Essentially, this regulation means that certain members – those who have transitioned to the 2015 scheme and who have taken breaks within the pension scheme year – may have to tier their pension contributions at a higher rate based on their annualised earnings, rather than their actual earnings.

    We have withdrawn our guidance on annualisation until we obtain further clarity from NHSBSA as to the legitimacy and application of these regulations.

    Further to the agreement not to penalise anyone who returns the Type 2 certificate late, the Department for Health and Social Care has agreed that annualising should not apply (in relation to the completion of the 2016/17 Type 2 certificate) to long-term locums who have worked beyond six months in one practice and were previously deemed to be locums for the first six months and type 2 GPs thereafter. If you have been required to annualise your earning due to this rule alone, you can resubmit your form and your contribution tier will be corrected and any overpayment repaid to you. Read the statement from NHS pensions.

    If you are in the 1995 or 2008 scheme you do not have to annualise your pensionable earnings – the tier you pay is based on your practitioner earnings. Having raised this as a concern the Type 2 form has been updated to include a tab for these members.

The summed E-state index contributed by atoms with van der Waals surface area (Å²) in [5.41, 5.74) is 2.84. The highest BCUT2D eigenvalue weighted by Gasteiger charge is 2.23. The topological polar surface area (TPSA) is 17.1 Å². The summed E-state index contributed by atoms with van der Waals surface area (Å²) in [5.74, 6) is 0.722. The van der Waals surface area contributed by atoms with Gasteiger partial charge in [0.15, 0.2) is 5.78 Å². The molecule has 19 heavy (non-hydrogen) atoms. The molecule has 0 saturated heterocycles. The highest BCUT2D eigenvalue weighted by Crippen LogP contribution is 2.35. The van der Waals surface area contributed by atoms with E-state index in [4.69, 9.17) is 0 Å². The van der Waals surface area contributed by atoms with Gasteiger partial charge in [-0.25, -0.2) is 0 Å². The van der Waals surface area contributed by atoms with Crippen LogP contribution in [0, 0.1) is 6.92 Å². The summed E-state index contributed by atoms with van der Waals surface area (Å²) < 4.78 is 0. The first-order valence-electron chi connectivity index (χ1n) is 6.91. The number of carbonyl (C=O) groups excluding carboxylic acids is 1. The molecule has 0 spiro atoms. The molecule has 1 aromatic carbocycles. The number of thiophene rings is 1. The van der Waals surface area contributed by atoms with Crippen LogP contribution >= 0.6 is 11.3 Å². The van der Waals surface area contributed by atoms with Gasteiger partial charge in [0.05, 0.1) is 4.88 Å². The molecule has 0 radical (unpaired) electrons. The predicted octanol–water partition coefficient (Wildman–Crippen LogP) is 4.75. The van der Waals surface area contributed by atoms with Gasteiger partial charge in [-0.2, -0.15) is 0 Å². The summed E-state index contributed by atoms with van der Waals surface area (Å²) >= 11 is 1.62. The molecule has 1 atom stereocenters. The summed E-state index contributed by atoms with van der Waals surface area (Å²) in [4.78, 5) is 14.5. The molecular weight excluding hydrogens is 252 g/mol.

We have many unanswered questions about these unfair regulations, and NHS Pensions’ responses are unclear on how they are being applied. Until we receive clarification, we suggest directing all queries about annualisation to NHSBSA, which administers the scheme: [email protected]

    For other pension queries, please contact the BMA pensions team: [email protected]

    We are currently in the process of seeking legal opinions on the options available to us to challenge these regulations. 

    Read the BMA's latest statement regarding annualisation

  • Further reading

    Deputy chair of the sessional GP subcommittee, Krishan Aggarwal has written a series of blogs highlighting the impact of this issue.

    Capita and the NHS pension fiasco - what is going on?

    ...Part 2

    ...Part 4

    ...Part 5

    ...Part 6

    ...Part 7

    ...Part 8

    ...Part 10

    Pensions, where are we?

    Type 2 Forms and Annualisation – ARRGGGHHHH!

    Have you been affected by annualisation?